Director: Daniel Espinosa
Screenwriters: Matt Sazama and Burk Sharpless
Starring: Jared Leto, Adria Arjona, Emil Nikols, Matt Smith, and Tyrese Gibson
Cinematographer: Oliver Wood
After Spider-Man: No Way Home, the possibilities for side stories, else-world spinoffs, and crossovers are endless. Michael Morbius, who made his debut in Marvel Comics over 50 years ago has now joined those conversations. Sony’s new shared universe of films will debut the “Living Vampire” Morbius in theaters April 1, 2022.
The story follows Dr. Michael Morbius, a biologist and biochemist who suffers from a rare blood disorder. Determined to save himself and others with the same terminal fate, he undertakes extreme measures to create a miracle that would make him worthy of his Nobel Prize nomination. An uncommon success at first glance, Dr. Morbius is ready to show the world his findings. But when the darkness inside him makes an abruptly gruesome appearance, Michael must fight his new urges to maintain his oath of saving lives instead of taking them.
Daniel Espinosa’s Morbius is the kind of comic book film I’ve been waiting to resurface for quite some time. In the age of multiverses and reality alterations, simplicity has never looked so bright. There’s no flamboyance or overcomplication to Sharpless and Sazama’s script. Instead, the fine pacing, effortless narrative, and well-calculated action sequences make for a fun watch that isn’t too tiresome or overbearing. As a result, the feature feels like a refreshing revival of the comic book movie genre.
There are several moments in Espinosa’s husky dark feature in which the strong-willed Dr. Morbius forces himself to fight his blood-thirsty impulses. Wanting to hold steady on his pledge to save lives, Michael does everything he can to commit to his promises. Even if that means temporarily surrendering to the will of his transgenic vampirism, Michael’s humanity wills him through his dark desires to set things right again. This inner turmoil is a straightforward narrative we’ve all seen before, but it works—especially due to Leto’s restrained yet refined commitment towards inner turmoil that is manifested by his physical performance. It’s like this character was created for him to play.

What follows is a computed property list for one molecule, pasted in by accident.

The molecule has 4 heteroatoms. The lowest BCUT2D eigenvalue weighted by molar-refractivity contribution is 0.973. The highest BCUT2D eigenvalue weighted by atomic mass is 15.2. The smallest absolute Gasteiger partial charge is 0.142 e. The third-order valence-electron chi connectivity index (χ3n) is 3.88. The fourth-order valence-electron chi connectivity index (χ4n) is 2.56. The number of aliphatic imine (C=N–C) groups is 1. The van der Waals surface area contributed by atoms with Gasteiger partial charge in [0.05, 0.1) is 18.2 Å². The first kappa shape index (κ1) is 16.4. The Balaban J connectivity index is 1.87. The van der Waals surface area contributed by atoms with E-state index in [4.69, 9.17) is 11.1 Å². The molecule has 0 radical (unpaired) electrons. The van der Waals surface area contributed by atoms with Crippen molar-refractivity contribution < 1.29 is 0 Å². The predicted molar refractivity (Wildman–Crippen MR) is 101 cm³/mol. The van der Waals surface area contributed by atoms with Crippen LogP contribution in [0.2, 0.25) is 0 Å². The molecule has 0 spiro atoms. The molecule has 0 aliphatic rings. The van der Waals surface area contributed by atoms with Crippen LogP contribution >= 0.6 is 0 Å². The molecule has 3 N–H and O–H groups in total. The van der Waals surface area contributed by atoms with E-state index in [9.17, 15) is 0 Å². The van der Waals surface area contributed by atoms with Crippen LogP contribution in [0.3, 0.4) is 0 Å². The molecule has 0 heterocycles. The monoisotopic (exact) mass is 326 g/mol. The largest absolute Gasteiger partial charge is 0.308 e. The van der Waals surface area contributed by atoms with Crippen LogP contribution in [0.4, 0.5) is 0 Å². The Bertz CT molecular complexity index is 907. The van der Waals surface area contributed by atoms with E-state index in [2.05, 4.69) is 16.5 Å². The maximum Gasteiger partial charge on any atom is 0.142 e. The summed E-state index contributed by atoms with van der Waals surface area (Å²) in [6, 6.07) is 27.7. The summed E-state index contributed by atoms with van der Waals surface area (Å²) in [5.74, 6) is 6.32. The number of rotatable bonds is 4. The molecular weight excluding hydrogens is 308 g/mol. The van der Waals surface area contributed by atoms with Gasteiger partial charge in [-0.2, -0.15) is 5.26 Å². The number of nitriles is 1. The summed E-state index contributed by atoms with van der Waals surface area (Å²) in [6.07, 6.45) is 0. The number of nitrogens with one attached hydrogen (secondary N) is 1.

This concept of willing himself back to humanity is just one of the many things I enjoyed about Morbius. But the team behind this anti-hero’s origin story achieved some great storytelling with respect to the creation of the “living vampire” as well. Without tapping into spoiler territory, I’ll just say the “scientific explanations” and showcase of experimentations were perfect. It’s often annoying [as a viewer and a scientist] for films to give me the “just because” explanation. So, this was certainly a welcomed addition.
There are many things to be excited about walking into Morbius, but the film is not without its problems. Often suffering from lighting issues—presumably because of CGI weak points—it’s hard to see what would typically excite me as a horror fan: gore. I would have loved to see them push the boundaries on this, especially with the story centering on vampirism. But the PG-13 rating could certainly be the culprit for this, though.
Ultimately, Morbius was a fun time for me. The film won’t be for a lot of people considering how certain comic book movies have conditioned us to conceptualize the genre as viewers. But for me, Espinosa created an enjoyable watching experience with a simple and compelling narrative that I will always get behind.
Check out the trailer for Sony Pictures’ Morbius — in theaters April 1, 2022